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Well. As with so many things that are projects on old boats, its scary to ever use the word complete. So the mast refit is maybe complete. Or at least its theoretically better than it was before. Who can say?

This weekend I started off by replacing the upper tang compression tube.  You may say, but Tate, you just did that.  Yes it is true, but I didn’t like the slop in it.  So I bought a slightly bigger and thicker walled tube to put through the mast and put it in.

Upper tang mast compression bolt

I also went ahead and crimped all our mast head wiring connections and used heat shrink on all of them.
Mast refit wiring complete

This was followed up by labeling, testing, wrapping, and securing all the wires.  Everything seemed to check out so that was nice.  And then it was on to a smaller project that I thought might make the boat a bit more easy to sail.  We bought a lazy jack kit.
Lazy jacks as part of the mast refit

The only thing about the lazy jacks is that you have to put pad eyes way up the mast and that was a bit daunting while dangling from the bosun’s chair so we took this opportunity to go ahead and install them now.  They were secured with four screws each.  We drilled pilot holes, put the screws in, took them out and then liberally coated with some Tef-Gel before the final securement.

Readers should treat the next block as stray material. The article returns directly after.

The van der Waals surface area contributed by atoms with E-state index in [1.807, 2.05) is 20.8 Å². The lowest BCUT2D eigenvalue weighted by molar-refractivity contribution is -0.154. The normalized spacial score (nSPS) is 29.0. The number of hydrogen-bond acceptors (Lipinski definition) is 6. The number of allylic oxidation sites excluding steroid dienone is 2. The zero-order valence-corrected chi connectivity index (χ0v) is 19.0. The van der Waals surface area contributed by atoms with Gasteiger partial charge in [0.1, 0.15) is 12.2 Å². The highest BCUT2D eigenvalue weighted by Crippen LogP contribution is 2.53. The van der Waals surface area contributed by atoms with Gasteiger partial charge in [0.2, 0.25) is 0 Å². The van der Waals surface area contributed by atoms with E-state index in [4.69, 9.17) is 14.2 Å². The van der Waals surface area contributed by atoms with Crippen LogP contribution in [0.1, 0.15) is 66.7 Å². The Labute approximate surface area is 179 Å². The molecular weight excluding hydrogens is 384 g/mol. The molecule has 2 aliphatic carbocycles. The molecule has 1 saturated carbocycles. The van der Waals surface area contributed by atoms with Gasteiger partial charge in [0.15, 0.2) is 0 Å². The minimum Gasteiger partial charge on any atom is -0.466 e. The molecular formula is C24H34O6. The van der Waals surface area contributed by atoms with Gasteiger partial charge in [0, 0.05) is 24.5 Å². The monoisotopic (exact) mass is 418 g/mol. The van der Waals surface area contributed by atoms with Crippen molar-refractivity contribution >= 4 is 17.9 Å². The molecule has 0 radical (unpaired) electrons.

Lazy jacks screwed in

Dani was overjoyed by the bright and clean white nylon lines attached to our rather motley mast.
Nylon line for lazy jacks

Speaking of motley.  How is this for a photo?  Its the pile of stuff that came off the mast right before we got started with the project.
Rigging pieces on deck of Sundowner

And so down it all came off of the deck and we began reinstalling all of it carefully, line by line.
Putting back on mast

And here I’m quite pleased that the mast seems whole again.
Mast put back together

The final step before we can step the mast once more is to get the bolt holes redrilled out on the mast step.  I wanted to make a good template for this so I found an old scrap piece of thick plywood and drilled my holes in it then bolted it up to the mast base to be sure it fit correctly.
Mast base template

It did.
Fitting mast base template

Using this template I drilled out the holes in the deck through the deck.  We had previously filled all of these holes with epoxy resin that had been thickened to prevent any future leaks from penetrating the wooden deck core.
Drilling deck holes for mast tabernacle

And so finally, I think the mast step is ready.
Mast refit step ready

It will be a nervous day when the crane and cherry picker return and its up to us to get the stick standing again.  So long for now!